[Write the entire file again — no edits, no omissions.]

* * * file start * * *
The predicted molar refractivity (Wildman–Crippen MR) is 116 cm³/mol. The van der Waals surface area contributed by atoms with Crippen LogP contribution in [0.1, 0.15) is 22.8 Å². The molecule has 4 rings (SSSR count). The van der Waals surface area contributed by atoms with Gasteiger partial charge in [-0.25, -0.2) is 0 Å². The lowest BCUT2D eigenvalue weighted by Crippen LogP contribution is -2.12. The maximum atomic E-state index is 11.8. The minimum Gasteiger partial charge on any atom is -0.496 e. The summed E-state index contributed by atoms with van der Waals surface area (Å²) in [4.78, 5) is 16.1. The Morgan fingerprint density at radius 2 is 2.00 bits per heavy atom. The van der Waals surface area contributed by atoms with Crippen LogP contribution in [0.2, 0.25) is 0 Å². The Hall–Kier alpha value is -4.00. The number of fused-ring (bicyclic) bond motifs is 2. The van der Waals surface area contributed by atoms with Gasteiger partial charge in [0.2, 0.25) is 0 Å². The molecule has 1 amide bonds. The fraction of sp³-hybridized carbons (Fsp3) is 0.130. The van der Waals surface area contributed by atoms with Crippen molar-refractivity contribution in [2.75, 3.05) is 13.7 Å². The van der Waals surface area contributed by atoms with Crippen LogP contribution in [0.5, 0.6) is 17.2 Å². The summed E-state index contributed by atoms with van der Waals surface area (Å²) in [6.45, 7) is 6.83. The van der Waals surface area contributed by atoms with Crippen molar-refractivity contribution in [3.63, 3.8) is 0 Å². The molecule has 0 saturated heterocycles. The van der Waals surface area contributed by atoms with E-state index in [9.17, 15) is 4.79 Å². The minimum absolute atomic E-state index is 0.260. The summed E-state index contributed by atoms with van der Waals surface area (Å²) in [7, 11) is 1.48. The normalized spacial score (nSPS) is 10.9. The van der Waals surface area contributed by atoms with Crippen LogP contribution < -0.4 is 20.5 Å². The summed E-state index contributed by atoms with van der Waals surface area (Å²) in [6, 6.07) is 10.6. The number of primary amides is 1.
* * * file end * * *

The predicted molar refractivity (Wildman–Crippen MR) is 116 cm³/mol. The van der Waals surface area contributed by atoms with Crippen LogP contribution in [0.1, 0.15) is 22.8 Å². The molecule has 4 rings (SSSR count). The van der Waals surface area contributed by atoms with Gasteiger partial charge in [-0.25, -0.2) is 0 Å². The lowest BCUT2D eigenvalue weighted by Crippen LogP contribution is -2.12. The maximum atomic E-state index is 11.8. The minimum Gasteiger partial charge on any atom is -0.496 e. The summed E-state index contributed by atoms with van der Waals surface area (Å²) in [4.78, 5) is 16.1. The Morgan fingerprint density at radius 2 is 2.00 bits per heavy atom. The van der Waals surface area contributed by atoms with Crippen LogP contribution in [0.2, 0.25) is 0 Å². The Hall–Kier alpha value is -4.00. The number of fused-ring (bicyclic) bond motifs is 2. The van der Waals surface area contributed by atoms with Gasteiger partial charge in [0.2, 0.25) is 0 Å². The molecule has 1 amide bonds. The fraction of sp³-hybridized carbons (Fsp3) is 0.130. The van der Waals surface area contributed by atoms with Crippen molar-refractivity contribution in [2.75, 3.05) is 13.7 Å². The van der Waals surface area contributed by atoms with Crippen LogP contribution in [0.5, 0.6) is 17.2 Å². The summed E-state index contributed by atoms with van der Waals surface area (Å²) in [6.45, 7) is 6.83. The van der Waals surface area contributed by atoms with Crippen molar-refractivity contribution in [3.63, 3.8) is 0 Å². The molecule has 0 saturated heterocycles. The van der Waals surface area contributed by atoms with E-state index in [9.17, 15) is 4.79 Å². The minimum absolute atomic E-state index is 0.260. The summed E-state index contributed by atoms with van der Waals surface area (Å²) in [7, 11) is 1.48. The normalized spacial score (nSPS) is 10.9. The van der Waals surface area contributed by atoms with Crippen LogP contribution < -0.4 is 20.5 Å². The summed E-state index contributed by atoms with van der Waals surface area (Å²) in [6, 6.07) is 10.6. The number of primary amides is 1.